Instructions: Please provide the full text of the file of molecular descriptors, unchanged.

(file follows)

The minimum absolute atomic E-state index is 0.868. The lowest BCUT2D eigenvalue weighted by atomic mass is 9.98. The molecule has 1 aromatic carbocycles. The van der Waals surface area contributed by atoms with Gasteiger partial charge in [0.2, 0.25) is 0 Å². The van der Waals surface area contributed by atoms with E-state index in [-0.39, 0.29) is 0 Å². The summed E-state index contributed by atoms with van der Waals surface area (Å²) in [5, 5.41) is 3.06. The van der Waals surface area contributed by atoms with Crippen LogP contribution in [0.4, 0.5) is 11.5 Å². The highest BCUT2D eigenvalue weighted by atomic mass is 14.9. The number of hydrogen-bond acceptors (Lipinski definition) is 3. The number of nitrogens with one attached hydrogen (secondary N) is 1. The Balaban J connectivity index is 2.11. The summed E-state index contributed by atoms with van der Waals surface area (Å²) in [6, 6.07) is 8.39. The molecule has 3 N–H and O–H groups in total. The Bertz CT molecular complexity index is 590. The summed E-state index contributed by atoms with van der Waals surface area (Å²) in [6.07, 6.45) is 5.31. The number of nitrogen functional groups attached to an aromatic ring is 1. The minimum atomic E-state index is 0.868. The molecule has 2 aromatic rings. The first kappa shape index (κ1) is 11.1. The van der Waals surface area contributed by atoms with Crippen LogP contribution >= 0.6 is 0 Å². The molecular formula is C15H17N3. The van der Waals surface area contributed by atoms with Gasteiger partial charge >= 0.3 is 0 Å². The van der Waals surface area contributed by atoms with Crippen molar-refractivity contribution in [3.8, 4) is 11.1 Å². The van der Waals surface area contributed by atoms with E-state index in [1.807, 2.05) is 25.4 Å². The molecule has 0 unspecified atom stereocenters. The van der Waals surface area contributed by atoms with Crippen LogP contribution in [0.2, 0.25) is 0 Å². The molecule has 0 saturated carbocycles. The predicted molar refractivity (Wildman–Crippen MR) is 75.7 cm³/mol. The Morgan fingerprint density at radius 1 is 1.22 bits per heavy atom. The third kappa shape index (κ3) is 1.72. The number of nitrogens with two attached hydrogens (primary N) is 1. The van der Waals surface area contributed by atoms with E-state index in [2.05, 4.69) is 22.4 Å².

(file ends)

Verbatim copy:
The minimum absolute atomic E-state index is 0.868. The lowest BCUT2D eigenvalue weighted by atomic mass is 9.98. The molecule has 1 aromatic carbocycles. The van der Waals surface area contributed by atoms with Gasteiger partial charge in [0.2, 0.25) is 0 Å². The van der Waals surface area contributed by atoms with E-state index in [-0.39, 0.29) is 0 Å². The summed E-state index contributed by atoms with van der Waals surface area (Å²) in [5, 5.41) is 3.06. The van der Waals surface area contributed by atoms with Crippen LogP contribution in [0.4, 0.5) is 11.5 Å². The highest BCUT2D eigenvalue weighted by atomic mass is 14.9. The number of hydrogen-bond acceptors (Lipinski definition) is 3. The number of nitrogens with one attached hydrogen (secondary N) is 1. The Balaban J connectivity index is 2.11. The summed E-state index contributed by atoms with van der Waals surface area (Å²) in [6, 6.07) is 8.39. The molecule has 3 N–H and O–H groups in total. The Bertz CT molecular complexity index is 590. The summed E-state index contributed by atoms with van der Waals surface area (Å²) in [6.07, 6.45) is 5.31. The number of nitrogen functional groups attached to an aromatic ring is 1. The minimum atomic E-state index is 0.868. The molecule has 2 aromatic rings. The first kappa shape index (κ1) is 11.1. The van der Waals surface area contributed by atoms with Crippen LogP contribution >= 0.6 is 0 Å². The molecular formula is C15H17N3. The van der Waals surface area contributed by atoms with Gasteiger partial charge >= 0.3 is 0 Å². The van der Waals surface area contributed by atoms with Crippen molar-refractivity contribution in [3.8, 4) is 11.1 Å². The van der Waals surface area contributed by atoms with E-state index in [1.807, 2.05) is 25.4 Å². The molecule has 0 unspecified atom stereocenters. The van der Waals surface area contributed by atoms with Crippen LogP contribution in [0.2, 0.25) is 0 Å². The molecule has 0 saturated carbocycles. The predicted molar refractivity (Wildman–Crippen MR) is 75.7 cm³/mol. The Morgan fingerprint density at radius 1 is 1.22 bits per heavy atom. The third kappa shape index (κ3) is 1.72. The number of nitrogens with two attached hydrogens (primary N) is 1. The van der Waals surface area contributed by atoms with E-state index in [2.05, 4.69) is 22.4 Å².